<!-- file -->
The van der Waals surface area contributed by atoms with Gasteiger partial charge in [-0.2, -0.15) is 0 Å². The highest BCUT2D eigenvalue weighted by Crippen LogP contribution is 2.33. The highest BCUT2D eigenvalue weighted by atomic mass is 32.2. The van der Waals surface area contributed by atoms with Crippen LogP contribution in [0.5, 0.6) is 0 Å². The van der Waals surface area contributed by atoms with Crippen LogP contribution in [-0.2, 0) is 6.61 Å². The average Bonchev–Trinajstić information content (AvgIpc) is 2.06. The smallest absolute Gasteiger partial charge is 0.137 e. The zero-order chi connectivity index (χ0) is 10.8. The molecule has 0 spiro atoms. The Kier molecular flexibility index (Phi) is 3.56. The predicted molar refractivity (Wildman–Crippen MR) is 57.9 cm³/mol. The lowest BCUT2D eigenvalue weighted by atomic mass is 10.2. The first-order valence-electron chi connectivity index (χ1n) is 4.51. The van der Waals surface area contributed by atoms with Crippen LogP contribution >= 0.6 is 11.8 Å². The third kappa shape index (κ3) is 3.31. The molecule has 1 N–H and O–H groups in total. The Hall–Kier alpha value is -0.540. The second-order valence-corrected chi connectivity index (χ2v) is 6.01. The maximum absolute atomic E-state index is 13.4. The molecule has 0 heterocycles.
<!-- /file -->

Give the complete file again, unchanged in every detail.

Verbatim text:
The van der Waals surface area contributed by atoms with Gasteiger partial charge in [-0.2, -0.15) is 0 Å². The highest BCUT2D eigenvalue weighted by Crippen LogP contribution is 2.33. The highest BCUT2D eigenvalue weighted by atomic mass is 32.2. The van der Waals surface area contributed by atoms with Crippen LogP contribution in [0.5, 0.6) is 0 Å². The van der Waals surface area contributed by atoms with Crippen LogP contribution in [-0.2, 0) is 6.61 Å². The average Bonchev–Trinajstić information content (AvgIpc) is 2.06. The smallest absolute Gasteiger partial charge is 0.137 e. The zero-order chi connectivity index (χ0) is 10.8. The molecule has 0 spiro atoms. The Kier molecular flexibility index (Phi) is 3.56. The predicted molar refractivity (Wildman–Crippen MR) is 57.9 cm³/mol. The lowest BCUT2D eigenvalue weighted by atomic mass is 10.2. The first-order valence-electron chi connectivity index (χ1n) is 4.51. The van der Waals surface area contributed by atoms with Crippen LogP contribution >= 0.6 is 11.8 Å². The third kappa shape index (κ3) is 3.31. The molecule has 1 N–H and O–H groups in total. The Hall–Kier alpha value is -0.540. The second-order valence-corrected chi connectivity index (χ2v) is 6.01. The maximum absolute atomic E-state index is 13.4. The molecule has 0 heterocycles.